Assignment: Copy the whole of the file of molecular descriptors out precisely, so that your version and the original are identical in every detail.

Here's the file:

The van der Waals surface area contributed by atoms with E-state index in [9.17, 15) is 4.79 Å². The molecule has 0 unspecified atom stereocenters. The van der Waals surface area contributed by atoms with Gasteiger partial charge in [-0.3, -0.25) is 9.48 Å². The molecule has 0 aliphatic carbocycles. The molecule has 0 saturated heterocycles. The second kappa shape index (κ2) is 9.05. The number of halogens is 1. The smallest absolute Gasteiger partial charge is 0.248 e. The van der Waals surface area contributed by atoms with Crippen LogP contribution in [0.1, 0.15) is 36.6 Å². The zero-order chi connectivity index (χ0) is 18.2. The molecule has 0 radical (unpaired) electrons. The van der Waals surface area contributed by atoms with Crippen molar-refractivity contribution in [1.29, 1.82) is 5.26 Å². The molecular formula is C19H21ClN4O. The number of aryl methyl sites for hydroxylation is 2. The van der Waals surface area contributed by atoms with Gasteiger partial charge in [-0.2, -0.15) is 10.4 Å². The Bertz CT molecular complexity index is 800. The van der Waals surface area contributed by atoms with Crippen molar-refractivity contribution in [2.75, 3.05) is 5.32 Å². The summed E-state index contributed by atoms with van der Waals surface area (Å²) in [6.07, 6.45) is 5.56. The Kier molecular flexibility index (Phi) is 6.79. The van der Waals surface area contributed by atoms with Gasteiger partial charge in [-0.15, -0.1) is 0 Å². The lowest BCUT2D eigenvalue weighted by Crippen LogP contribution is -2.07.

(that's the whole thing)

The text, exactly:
The van der Waals surface area contributed by atoms with E-state index in [9.17, 15) is 4.79 Å². The molecule has 0 unspecified atom stereocenters. The van der Waals surface area contributed by atoms with Gasteiger partial charge in [-0.3, -0.25) is 9.48 Å². The molecule has 0 aliphatic carbocycles. The molecule has 0 saturated heterocycles. The second kappa shape index (κ2) is 9.05. The number of halogens is 1. The smallest absolute Gasteiger partial charge is 0.248 e. The van der Waals surface area contributed by atoms with Crippen LogP contribution in [0.1, 0.15) is 36.6 Å². The zero-order chi connectivity index (χ0) is 18.2. The molecule has 0 radical (unpaired) electrons. The van der Waals surface area contributed by atoms with Crippen molar-refractivity contribution in [1.29, 1.82) is 5.26 Å². The molecular formula is C19H21ClN4O. The number of aryl methyl sites for hydroxylation is 2. The van der Waals surface area contributed by atoms with Gasteiger partial charge in [-0.2, -0.15) is 10.4 Å². The Bertz CT molecular complexity index is 800. The van der Waals surface area contributed by atoms with Crippen molar-refractivity contribution in [2.75, 3.05) is 5.32 Å². The summed E-state index contributed by atoms with van der Waals surface area (Å²) in [6.07, 6.45) is 5.56. The Kier molecular flexibility index (Phi) is 6.79. The van der Waals surface area contributed by atoms with Gasteiger partial charge in [-0.15, -0.1) is 0 Å². The lowest BCUT2D eigenvalue weighted by Crippen LogP contribution is -2.07.